By Laurie Schreiber
A group of Mount Desert Island High School students, with faculty advisor Ruth Poland, are tackling climate change and sustainability issues as the school’s Eco Team. Among many projects, the group helped organize and participated in climate strikes and assisted plans for the school’s solarization. Ongoing initiatives include implementation of composting, recycling, and zero-waste programs; education and fundraising for school and community sustainability solutions; and collaboration with college and community groups.
The Working Waterfront asked two leaders to speak to youth’s role in the climate movement. Sofie Dowling and Thomas Korstanje are seniors; Korstanje is an intern with A Climate To Thrive.
The Working Waterfront: What’s driving youth to climate activism?
Thomas Korstanje: A lot of younger people see what the “new normal” will be and want to change that. I don’t think there’s a single person who wants to live in a world where catastrophic change is “normal.” We want there to be a good normal—a normal where we don’t have to put on a gas mask, where we can still take a walk on a summer day and not have to be inside because of poor air quality.
Sofie Dowling: I’m at the stage of my life where everyone asks where I’m going to go to college, what am I going to be when I grow up. I don’t know yet. But I’d like to have the choice to be many things. But I won’t have that in a beautiful place with air that I can breathe, and a house on an island that I can live in, if something doesn’t change.
TWW: There’s a new term—“eco anxiety.” Does this affect you?
TK: I see too much hope to be anxious. I see the momentum, the light in people’s eyes saying, “We can do this.” I think I can make a difference and I see what I need to do, so it’s not something I’m anxious about.
Instead of making this daunting problem a source of anxiety, it becomes a drive for me. I know that’s easier said than done. But if you’re someone who’s anxious about it, try to turn it into a drive.
SD: I can see why people would be anxious about it. It’s a good thing to be anxious about. But instead of worrying about it, we can start changing how we do things. There’s no time to be anxious. That sounds callous, but there’s not enough time for us to be sitting and worrying. There’s only time for progress and solutions and continuation of our fight for the climate and for our future and for ideas.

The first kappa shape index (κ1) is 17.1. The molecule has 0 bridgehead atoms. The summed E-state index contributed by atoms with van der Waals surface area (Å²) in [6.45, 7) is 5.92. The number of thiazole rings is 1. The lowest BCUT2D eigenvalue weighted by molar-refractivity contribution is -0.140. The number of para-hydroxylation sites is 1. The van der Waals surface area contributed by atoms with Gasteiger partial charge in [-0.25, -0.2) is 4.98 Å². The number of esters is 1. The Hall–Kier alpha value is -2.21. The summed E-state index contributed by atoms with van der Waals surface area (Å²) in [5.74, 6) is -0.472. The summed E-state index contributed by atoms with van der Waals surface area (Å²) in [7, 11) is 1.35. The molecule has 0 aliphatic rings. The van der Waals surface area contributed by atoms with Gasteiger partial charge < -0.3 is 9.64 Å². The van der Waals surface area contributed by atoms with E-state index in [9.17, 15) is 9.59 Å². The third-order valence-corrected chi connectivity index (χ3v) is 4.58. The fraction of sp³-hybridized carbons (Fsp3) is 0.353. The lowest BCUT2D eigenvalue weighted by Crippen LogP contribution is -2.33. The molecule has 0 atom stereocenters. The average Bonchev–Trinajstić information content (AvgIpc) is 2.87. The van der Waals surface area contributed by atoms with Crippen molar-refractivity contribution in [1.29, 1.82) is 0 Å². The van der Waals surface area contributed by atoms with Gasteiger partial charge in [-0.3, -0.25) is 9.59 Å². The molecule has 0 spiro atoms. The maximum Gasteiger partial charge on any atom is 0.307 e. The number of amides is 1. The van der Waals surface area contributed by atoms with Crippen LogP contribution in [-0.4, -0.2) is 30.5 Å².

TWW: How can youth drive action?
TK: A lot of people think the little things don’t matter: “If I throw away this plastic fork, what difference does one fork make?” We have to change our routines. It’s about changing little things, but doing it in a sustainable way. We can call our representatives and show up at the state house.
SD: We can talk with our friends and show them how change is working for us. We need to have the right information and it’s good to have solutions to present, instead of just saying, “Wow, isn’t’ this horrible?” We can say, “Isn’t this horrible? But here’s what we can do.” We’re also hoping for a change in the mindset and not one that takes new routines as an inconvenience but as a new way of life.
TWW: Are students here receptive to these ideas?
TK: There’s a pretty big group of people who are aware of the issues and doing something about it. We’re hoping to make that group bigger. A lot of people think, “It’s too much for me. It’s not something that will affect me where I am.” We want to educate people.
SD: We as the Eco Team need to educate not only around solutions, but also around how this is affecting people we don’t hear about every day, around the social issues of climate change.
TK: We live on a perfect little island. We don’t see the effects on urban settings or huge group settings. We want to look at that more. If you look at the climate strikes and the amount of pressure that youth and adults are putting on politicians, it’s amazing to see how much power we have.
The hopeful part of me thinks everything is going to be fine. The realistic part of me says, “We’re going to make a huge dent, but we’re not going to make the deadlines and we’re going to have to come up with alternatives to live in a new world.”